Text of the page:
There’s a way that the 23andme model could work that wouldn’t require creating a honeypot of DNA data for law enforcement. Instead of centralising the data, decentralise it. Have people send in their DNA sample, sequence it, then send that data back to the customer. Then to provide analysis of that data, give each individual customer a piece of software that runs on their computer and does the analysis on there. Then send back anonymous data, but giving each individual user the choice of what they share back to the centralised server. That would actually put users in real control.

Decentralisation and user empowerment isn’t just a nice idea in this case, it’s potentially the difference between being arrested and not. If companies like 23andMe don’t switch to some kind of decentralised model, it shows they are prioritising other factors above the privacy and security of their customers.

How to improve GOV.UK: publish visa-free travel information

I was going to post a tweet about this, but I need a big canvas to illustrate the entirety of the mess. I’m struggling to find an up-to-date list of which countries people can visit the UK from as a tourist without a visa on GOV.UK.

User story #1: As a person living in the United Kingdom who occasionally helps to organise travel for friends and family members, I want to be able to see who is allowed to enter the UK without a visa.

I went to Google and I typed in “countries who can visit uk visa free”. Mostly it brought back news articles about how as a UK citizen, I can visit 175+ countries with a British passport. Which is awesome. Being a UK citizen has some great advantages. I’d recommend it, along with Amazon Prime and an Amex Gold Card. Oh, wait, citizenship, it’s not just a consumer product. Fealty to sovereign powers and all that jazz.

The only GOV.UK result I could find on Google was this: Standard Visitor Visa. Now I’m pretty sure that this isn’t what I want, but it is close. So I start clicking through the pagination (sigh, my scroll bar works…) looking for a list of countries that are visa-exempt. You know, like, the US has the Visa Waiver Program, and on the US State Department website, it lists all the countries that can visit the US on the VWP. Can I find such a list? No.

Then I clicked the link on there to the Visas and immigration section of GOV.UK because the list must be there, surely.

Nope. Nada. Sigh.

Then I go back to the visitor visa page and hidden away on the second page, there’s a link titled “Check if you need a visa to enter the UK.”

I click that and it takes me to a page called Check if you need a UK visa.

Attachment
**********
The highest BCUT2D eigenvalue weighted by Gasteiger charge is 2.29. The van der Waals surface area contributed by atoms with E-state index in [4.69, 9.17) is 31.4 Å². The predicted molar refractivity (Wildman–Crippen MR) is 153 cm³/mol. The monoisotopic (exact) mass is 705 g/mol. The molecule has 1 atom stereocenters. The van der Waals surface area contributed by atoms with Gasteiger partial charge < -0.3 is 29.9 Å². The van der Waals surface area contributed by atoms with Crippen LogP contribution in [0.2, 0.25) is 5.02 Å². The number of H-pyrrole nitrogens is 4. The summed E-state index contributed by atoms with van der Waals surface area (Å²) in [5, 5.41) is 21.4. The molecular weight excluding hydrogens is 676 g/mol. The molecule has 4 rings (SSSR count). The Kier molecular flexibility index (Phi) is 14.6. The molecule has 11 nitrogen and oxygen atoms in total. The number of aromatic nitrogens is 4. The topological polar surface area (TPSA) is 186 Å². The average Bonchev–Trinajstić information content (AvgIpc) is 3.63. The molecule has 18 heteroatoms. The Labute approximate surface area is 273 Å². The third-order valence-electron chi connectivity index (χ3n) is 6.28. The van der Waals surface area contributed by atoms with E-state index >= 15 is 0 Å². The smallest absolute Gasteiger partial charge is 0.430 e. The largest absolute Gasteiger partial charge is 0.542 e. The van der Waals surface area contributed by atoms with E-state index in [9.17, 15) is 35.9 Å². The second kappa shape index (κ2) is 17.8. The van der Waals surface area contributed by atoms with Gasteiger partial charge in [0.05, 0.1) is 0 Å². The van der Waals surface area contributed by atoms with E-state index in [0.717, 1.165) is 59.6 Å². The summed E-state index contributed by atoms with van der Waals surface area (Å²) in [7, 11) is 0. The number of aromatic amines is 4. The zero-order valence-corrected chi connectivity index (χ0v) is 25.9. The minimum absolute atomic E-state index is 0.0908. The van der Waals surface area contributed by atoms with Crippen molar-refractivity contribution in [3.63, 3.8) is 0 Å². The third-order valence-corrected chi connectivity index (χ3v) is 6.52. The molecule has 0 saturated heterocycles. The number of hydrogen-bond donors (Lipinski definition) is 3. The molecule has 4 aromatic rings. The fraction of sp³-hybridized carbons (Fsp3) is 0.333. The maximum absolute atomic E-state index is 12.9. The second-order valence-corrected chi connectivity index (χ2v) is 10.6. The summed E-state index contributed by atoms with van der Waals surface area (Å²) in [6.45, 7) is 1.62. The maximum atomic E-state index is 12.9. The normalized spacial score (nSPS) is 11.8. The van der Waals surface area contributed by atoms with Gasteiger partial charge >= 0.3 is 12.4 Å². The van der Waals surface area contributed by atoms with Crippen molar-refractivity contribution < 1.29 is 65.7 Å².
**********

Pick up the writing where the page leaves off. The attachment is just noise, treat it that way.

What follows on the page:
Well, I mean, I don’t need a UK visa. I’m not checking for myself. I’m just curious now which countries need visas and which don’t. Government websites are there to inform all sorts of decisions, not just the person directly using that service.

Anyway, this “Check if you need a UK visa” thing doesn’t have anything as simple as a list of countries which visa exemptions. No. Instead, you have to click a big green button that says “Start now”, then it asks me what type of passport or travel document I have, and I’m asked to select from a big list. Then I’m asked to choose the purpose of my hypothetical visit. Tourism, say.

Then it shows me for the one country I’ve asked about.

That kind of solves the problem, albeit it requires about three more clicks than just having a list. Over-engineering.

User story #2: As a UK-based organiser of an international youth sporting tournament, I need to be able to check the visa requirements of 500 people who will be visiting the UK from around the world on scholarships.

Oh god, if you resemble the second user story, you are so screwed if you use the existing GOV.UK system. Instead of a simple list, you have to sort the list of students by country, then check each country by hand. Be sure to send the Cabinet Office the bill for the RSI you get from clicking through that form a couple hundred times.

Fortunately Wikipedia exists and has the list in readable HTML form rather than an interactive clicky thing that’ll make you want to stab someone. You better hope that someone hasn’t vandalised Wikipedia. Of course, if the government published a simple list of countries on a website with a stable URL, then Wikipedia could use that as a source and the editorial community on Wikipedia could use this to check that their copy is accurate.

I bet you someone spent a lot of time and effort making this interactive wizard thing. But it’s actually significantly less useful than a simple list on a webpage (like the one the US State Department or Wikipedia publish) for pretty much any use case that involves more than one person, which is pretty much everybody in the travel industry or anyone who has to organise travel for other people (so, schools, universities, businesses in almost all sectors, the government, charities, etc.).

This is an impressively strange case of over-engineering. I really hope someone fixes it.

Here’s the code for it, by the way.